Much to the confusion of Los Angeles Mayor Antonio Villaraigosa, who presided over the voice vote, delegates were just as strongly opposed to reinstating the mentions as they were in favor of them. When Villaraigosa polled the crowd, asking, “All opposed say no,” he received a resounding “NO!” from a large part of the audience.
Villaraigosa then took a second vote, but was once again met with as much fervor with the “no’s” as he was with the “aye’s.”
Befuddled, he stood silent for a second, trying to figure out what to do. Much discussion then began to break forth between delegates as the rumble of the crowd could be heard throughout the room. A woman walked up to Villaraigosa and stated, “You’ve got to let them do what they’re gonna do.”
“I’ll do that one more time,” the mayor announced to the thousands present. “All those delegates in favor say aye.”
The room exploded with a loud and long response.
“All those delegates opposed say no,” he then requested for the third time.
A loud “NO!” again resounded, but not quite as loud as the “aye’s.” Some stood to their feet, demonstrably waving their arms against the proposal. Others shook their head as they called out in opposition.
“In the opinion of the chair, two-thirds have voted in the affirmative. The motion is adopted and the platform has been amended as shown on the screen,” Villaraigosa then declared.
The response from the delegates to the announcement was as mixed as the vote, with some applauding the passage of the amended platform, and others decrying it and shaking their head in disapproval.
As previously reported, the Democratic Party released the text of its party platform earlier this week, which drew much discussion when it became quite noticeable to some that the mention of God had been removed. The recognition of Jerusalem as the capital city of Israel had disappeared from the text as well.
“We gather to reclaim the basic bargain that built the largest middle class and the most prosperous nation on Earth – the simple principle that in America, hard work should pay off, responsibility should be rewarded, and each one of us should be able to go as far as our talent and drive take us,” the platform stated, replacing the original phrase from 2008, “God-given potential,” with “our talent and drive.”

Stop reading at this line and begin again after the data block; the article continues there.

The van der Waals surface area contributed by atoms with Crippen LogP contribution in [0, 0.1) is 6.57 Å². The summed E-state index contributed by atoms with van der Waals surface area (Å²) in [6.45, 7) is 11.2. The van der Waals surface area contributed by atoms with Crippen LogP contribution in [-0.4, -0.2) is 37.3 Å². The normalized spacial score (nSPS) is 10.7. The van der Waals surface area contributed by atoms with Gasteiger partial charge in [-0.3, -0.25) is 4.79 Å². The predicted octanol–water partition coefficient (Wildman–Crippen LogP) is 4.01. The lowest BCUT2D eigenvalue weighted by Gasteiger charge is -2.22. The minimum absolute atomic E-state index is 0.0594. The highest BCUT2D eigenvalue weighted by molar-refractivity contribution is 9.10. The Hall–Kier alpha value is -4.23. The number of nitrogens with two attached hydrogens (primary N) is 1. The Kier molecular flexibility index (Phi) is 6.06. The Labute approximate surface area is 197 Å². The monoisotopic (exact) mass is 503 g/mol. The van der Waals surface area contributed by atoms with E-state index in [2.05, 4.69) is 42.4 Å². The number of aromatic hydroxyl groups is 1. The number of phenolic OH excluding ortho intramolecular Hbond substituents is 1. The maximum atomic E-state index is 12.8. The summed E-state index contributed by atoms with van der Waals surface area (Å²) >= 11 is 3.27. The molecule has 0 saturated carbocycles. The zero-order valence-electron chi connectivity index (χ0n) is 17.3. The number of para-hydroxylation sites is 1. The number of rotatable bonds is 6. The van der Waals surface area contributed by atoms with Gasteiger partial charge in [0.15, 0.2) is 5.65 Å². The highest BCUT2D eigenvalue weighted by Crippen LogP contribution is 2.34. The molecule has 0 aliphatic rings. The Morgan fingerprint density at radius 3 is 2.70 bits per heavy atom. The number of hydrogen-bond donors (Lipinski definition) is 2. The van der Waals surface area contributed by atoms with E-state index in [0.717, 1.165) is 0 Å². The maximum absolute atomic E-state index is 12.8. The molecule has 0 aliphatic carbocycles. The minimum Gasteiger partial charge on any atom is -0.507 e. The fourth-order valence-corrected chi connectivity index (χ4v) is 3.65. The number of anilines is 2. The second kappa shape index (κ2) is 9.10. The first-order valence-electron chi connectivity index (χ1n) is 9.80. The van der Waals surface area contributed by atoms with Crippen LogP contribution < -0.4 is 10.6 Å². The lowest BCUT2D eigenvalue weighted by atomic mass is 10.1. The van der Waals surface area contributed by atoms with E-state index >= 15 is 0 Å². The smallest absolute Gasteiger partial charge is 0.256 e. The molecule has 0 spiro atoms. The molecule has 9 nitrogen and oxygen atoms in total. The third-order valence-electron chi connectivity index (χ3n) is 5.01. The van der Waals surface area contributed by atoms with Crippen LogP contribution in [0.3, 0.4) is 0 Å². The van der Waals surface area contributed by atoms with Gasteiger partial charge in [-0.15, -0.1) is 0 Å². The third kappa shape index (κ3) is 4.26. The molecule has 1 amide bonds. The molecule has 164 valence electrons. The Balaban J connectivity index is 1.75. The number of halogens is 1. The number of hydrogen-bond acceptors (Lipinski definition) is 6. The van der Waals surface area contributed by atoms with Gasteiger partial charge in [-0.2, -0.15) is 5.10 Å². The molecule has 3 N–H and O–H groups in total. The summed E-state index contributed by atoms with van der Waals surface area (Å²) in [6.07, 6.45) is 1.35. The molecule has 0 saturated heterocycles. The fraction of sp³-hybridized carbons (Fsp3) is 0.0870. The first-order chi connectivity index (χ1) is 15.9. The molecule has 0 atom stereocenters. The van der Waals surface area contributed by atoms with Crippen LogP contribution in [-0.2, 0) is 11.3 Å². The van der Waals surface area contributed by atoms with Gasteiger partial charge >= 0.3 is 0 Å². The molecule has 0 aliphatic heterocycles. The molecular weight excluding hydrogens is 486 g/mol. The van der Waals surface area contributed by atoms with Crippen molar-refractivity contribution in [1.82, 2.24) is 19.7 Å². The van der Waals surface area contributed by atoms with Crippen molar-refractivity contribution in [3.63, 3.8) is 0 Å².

After much public outcry yesterday and today from members of the general public, the party decided to take a vote at the Democratic National Convention to consider whether or not the mention of God and Israel should be restored to the text. Former Ohio governor Ted Strickland proposed the amendment on the convention floor.
“As an ordained … minister, I am here to attest and affirm that our faith and belief in God is central to the American story and informs the values we’ve expressed in our party’s platform,” he announced.
However, Strickland appeared just as confused as Villaraigosa as to whether the majority was in favor of restoring the inclusion. Some are accusing Villaraigosa of “ramming God” back into the text.
“They had to vote three times to do it – and they had to lie to deem it passed, even though it was clear that the measure did not pass a voice vote in the chamber,” stated writer Ben Shapiro.
With the amendment added, the sentence now reads, “[W]e need a government that stands up for the hopes, values and interests of working people and gives everyone willing to work hard the chance to make the most of their God-given potential.”
Taxpayer-funded abortion-on-demand was also inserted into this year’s party platform as well as homosexual “marriage,” including the party’s intent to repeal the Defense of Marriage Act (DOMA), which was instituted by President Bill Clinton in the 1990’s.
Clinton will be delivering the nomination speech tonight at the Charlotte Convention Center in support of the reelection of Barack Obama.